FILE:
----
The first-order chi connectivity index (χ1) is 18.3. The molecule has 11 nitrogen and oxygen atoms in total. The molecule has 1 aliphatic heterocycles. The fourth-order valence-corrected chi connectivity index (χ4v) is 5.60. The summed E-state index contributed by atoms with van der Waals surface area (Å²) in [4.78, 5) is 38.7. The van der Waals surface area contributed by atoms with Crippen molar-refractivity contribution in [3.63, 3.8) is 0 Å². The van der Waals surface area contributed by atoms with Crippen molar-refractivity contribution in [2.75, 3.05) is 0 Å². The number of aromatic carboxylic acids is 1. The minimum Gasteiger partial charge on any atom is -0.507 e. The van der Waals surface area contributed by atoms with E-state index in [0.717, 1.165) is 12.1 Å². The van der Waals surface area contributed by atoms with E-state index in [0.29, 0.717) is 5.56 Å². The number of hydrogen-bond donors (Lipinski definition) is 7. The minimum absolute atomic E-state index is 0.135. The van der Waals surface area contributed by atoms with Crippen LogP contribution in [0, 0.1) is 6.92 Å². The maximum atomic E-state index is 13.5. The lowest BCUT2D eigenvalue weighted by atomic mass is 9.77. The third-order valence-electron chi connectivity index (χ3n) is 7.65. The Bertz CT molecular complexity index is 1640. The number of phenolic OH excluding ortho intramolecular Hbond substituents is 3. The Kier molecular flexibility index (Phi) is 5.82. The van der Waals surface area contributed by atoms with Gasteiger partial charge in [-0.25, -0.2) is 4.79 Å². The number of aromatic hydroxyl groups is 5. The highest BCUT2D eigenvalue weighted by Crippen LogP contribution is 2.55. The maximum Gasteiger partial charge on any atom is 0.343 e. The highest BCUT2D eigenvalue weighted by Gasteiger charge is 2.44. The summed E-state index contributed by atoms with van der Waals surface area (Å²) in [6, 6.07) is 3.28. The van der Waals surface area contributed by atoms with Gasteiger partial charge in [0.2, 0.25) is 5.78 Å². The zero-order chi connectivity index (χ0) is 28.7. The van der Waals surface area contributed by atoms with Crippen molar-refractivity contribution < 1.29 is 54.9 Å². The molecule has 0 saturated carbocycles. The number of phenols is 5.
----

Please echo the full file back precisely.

The first-order chi connectivity index (χ1) is 18.3. The molecule has 11 nitrogen and oxygen atoms in total. The molecule has 1 aliphatic heterocycles. The fourth-order valence-corrected chi connectivity index (χ4v) is 5.60. The summed E-state index contributed by atoms with van der Waals surface area (Å²) in [4.78, 5) is 38.7. The van der Waals surface area contributed by atoms with Crippen molar-refractivity contribution in [3.63, 3.8) is 0 Å². The van der Waals surface area contributed by atoms with Crippen molar-refractivity contribution in [2.75, 3.05) is 0 Å². The number of aromatic carboxylic acids is 1. The minimum Gasteiger partial charge on any atom is -0.507 e. The van der Waals surface area contributed by atoms with E-state index in [0.717, 1.165) is 12.1 Å². The van der Waals surface area contributed by atoms with E-state index in [0.29, 0.717) is 5.56 Å². The number of hydrogen-bond donors (Lipinski definition) is 7. The minimum absolute atomic E-state index is 0.135. The van der Waals surface area contributed by atoms with Crippen LogP contribution in [0, 0.1) is 6.92 Å². The maximum atomic E-state index is 13.5. The lowest BCUT2D eigenvalue weighted by atomic mass is 9.77. The third-order valence-electron chi connectivity index (χ3n) is 7.65. The Bertz CT molecular complexity index is 1640. The number of phenolic OH excluding ortho intramolecular Hbond substituents is 3. The Kier molecular flexibility index (Phi) is 5.82. The van der Waals surface area contributed by atoms with Gasteiger partial charge in [-0.25, -0.2) is 4.79 Å². The number of aromatic hydroxyl groups is 5. The highest BCUT2D eigenvalue weighted by Crippen LogP contribution is 2.55. The maximum Gasteiger partial charge on any atom is 0.343 e. The highest BCUT2D eigenvalue weighted by Gasteiger charge is 2.44. The summed E-state index contributed by atoms with van der Waals surface area (Å²) in [6, 6.07) is 3.28. The van der Waals surface area contributed by atoms with Gasteiger partial charge in [0.2, 0.25) is 5.78 Å². The zero-order chi connectivity index (χ0) is 28.7. The van der Waals surface area contributed by atoms with Crippen molar-refractivity contribution < 1.29 is 54.9 Å². The molecule has 0 saturated carbocycles. The number of phenols is 5.